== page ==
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The death of the great American actor Philip Seymour Hoffman, at the age of 46, of a heroin overdose in a flat in Greenwich Village, is an almost unbearable tragedy.  His family, partner, three children, and friends will mourn, and that is the main loss, for those who knew him.  But, to a degree that is unusual for actors who become famous onscreen, it was as if we all knew him.

The Master

PSH was the finest actor of his American generation, and was fortunate to be in several great movies, and many lesser but enjoyable ones - and he gave us many unforgettable performances of genius in films, big and small - several with the same director, Paul Thomas Anderson - namely Boogie Nights, Magnolia and The Master.  However, he was also great as an arrogant villain fighting Tom Cruise; as a priest who might be an abuser, or just very kind; as Truman Capote; as a haunted member of a quartet; in Twister as a storm chaser; in Almost Famous as Lester Bangs - and of course as Freddie Miles in The Talented Mr Ripley.

What made him great?  He played men in sexual and personal turmoil, brilliantly.  He balanced humiliation with force.  Well, he had charisma to a degree that was astonishing.  Few chubby men with round faces and high colour can be described as electrifying, even sexy, even mesmerising.  Orson Welles is the only other actor like that, aside from Peter Lorre.  No other ordinary-looking man has ever played more compelling, fascinating, deeply complex men onscreen.  His vulnerability was matched by his power.  He never seemed weak.  Just weakened.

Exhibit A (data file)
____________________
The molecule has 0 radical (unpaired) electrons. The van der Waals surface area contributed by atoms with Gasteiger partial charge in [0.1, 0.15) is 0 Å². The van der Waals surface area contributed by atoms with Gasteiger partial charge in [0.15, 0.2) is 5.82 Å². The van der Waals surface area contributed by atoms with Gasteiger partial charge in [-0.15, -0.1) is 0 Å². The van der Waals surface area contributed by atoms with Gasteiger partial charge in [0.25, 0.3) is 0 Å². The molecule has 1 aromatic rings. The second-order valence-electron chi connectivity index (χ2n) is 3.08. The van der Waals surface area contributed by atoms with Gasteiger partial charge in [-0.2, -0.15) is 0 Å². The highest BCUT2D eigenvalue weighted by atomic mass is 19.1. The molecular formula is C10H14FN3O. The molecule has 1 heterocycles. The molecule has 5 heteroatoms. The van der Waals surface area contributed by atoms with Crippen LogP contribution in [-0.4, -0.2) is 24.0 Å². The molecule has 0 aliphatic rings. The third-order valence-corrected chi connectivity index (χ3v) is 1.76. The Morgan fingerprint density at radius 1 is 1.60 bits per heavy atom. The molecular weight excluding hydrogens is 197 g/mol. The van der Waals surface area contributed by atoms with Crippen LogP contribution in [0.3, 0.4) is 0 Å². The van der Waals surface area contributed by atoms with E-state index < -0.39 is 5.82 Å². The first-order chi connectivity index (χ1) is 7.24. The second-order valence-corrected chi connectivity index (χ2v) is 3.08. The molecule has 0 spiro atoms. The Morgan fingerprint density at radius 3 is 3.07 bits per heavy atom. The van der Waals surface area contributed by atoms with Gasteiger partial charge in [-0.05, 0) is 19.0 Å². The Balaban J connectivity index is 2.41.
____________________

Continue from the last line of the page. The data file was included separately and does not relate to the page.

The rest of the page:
His greatest role is in The Master, a film that will one day be seen as just as great as Citizen Kane.  It is in my top ten American films.

I can't write more now.  I am very sad.  I loved this man.  I really did.  We have lost so many great future performances.  I'd say what a waste, but I am grateful for what he was able to give us.  As someone who struggles with the demons of mental problems, and addictions, as someone who can understand the pressures of being a creative being in a commercial world, I can relate to what he might have been going through.  I cannot judge his decisions, nor condemn his failings.  I can only thank the stars we had him among us for the time we did.  He made the modest among us, the ugly among us, the little man among us, feel there was a light in us.  It's gone out tonight.


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With the death of the poetic genius John Ashbery, whose poems, translations, and criticism made him, to my mind, the most influential American poet since TS Eliot, 21st century poetry is moving into less certain territory.

Over the past few years, we have lost most of the truly great of our era: Edwin Morgan, Gunn, Hill, Heaney and Walcott, to name just five.  There are many more, of course. This is news too sad and deep to fathom this week.  I will write more perhaps later. 

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